Geoff Augutis, managing director, Queensland Computers
I believe that the EOL of Windows 7 is a positive thing for the channel and customers. Whilst we haven’t seen any sales increase for new machines yet, it will come if managed.
Most clients understand the value behind having up to date and reliable hardware, but often struggle to replace something that still works. This gives our team a reason to bring it up and gives the customer a good justification to replace hardware that is otherwise functional.
I’ve never had a customer regret spending ~$1000 on a new machine for their business. However, every week we have clients tell us how much difference it has made to them, their staff, their productivity by replacing all of that old and out-of-date software and that they wish they did it years ago.
I think the Windows 7 EOL is just the nudge that many people need.
Justin Lowe, director, ASI Solutions
ASI Solutions has definitely seen an increase in uptake on device sales based on the upcoming end of life for Windows 7. The result being an overall business increase for device sales along with support in getting customers to Windows 10.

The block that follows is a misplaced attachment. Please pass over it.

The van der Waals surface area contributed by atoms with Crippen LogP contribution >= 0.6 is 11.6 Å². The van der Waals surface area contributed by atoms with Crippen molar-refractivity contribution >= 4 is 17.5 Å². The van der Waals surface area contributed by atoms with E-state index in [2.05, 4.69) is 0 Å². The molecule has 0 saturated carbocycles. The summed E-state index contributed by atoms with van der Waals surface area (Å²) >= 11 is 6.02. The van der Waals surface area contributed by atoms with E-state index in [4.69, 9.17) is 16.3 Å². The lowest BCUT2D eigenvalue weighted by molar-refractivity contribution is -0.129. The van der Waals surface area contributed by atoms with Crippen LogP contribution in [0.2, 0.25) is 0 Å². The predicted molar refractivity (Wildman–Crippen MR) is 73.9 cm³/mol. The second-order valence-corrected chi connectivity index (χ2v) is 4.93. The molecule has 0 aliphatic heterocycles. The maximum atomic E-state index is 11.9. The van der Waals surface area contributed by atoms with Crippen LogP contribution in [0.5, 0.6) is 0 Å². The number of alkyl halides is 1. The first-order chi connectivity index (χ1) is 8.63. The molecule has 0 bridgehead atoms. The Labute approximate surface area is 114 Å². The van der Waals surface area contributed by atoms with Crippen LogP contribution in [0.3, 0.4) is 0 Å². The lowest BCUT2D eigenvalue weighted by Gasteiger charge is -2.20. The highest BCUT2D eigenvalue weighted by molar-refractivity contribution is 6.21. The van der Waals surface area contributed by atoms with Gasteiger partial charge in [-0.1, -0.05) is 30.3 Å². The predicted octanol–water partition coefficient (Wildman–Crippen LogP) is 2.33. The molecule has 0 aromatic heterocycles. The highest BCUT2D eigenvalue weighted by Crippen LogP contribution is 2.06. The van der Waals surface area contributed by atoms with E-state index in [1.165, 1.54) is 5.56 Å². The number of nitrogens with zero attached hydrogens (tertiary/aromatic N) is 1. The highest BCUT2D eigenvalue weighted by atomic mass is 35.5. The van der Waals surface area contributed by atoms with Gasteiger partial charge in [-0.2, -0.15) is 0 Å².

The business currently has customers who are not quite ready and therefore we are working with them on implementing a transition plan into those organisations around what, when and how the transition is going to look within its own business.
This has meant having a rush for devices left in the market at a certain specification to ensure image continuity during the transition and planning stage.
Being a large Microsoft partner, it also has allowed us to showcase our ability to strengthen our support with accounts we might have just supplied hardware to.
Brian Townley, general manager, C3 Group
At C3 Group we’ve seen no noticeable increase in PC sales in the past 12 months, apart from that of organic growth.
That said, our customer success managers are very proactive in assisting clients with budget road-mapping and asset management. Back when Microsoft offered Windows 10 upgrades for free, we were doing stacks of them – which has seemed to extend the life of PCs for some clients.
I believe those clients still running Windows 7 would typically be doing so due to legacy systems, whereby the Windows 7 end-of-life may force a larger upgrade – perhaps a full migration to cloud (new SaaS platform or similar).
Compare that to the Windows XP EOL, where there wasn’t any offer for a free upgrade to the latest OS.
I suspect back then that clients saw a better ROI to purchase new PCs that were bundled with the latest OS.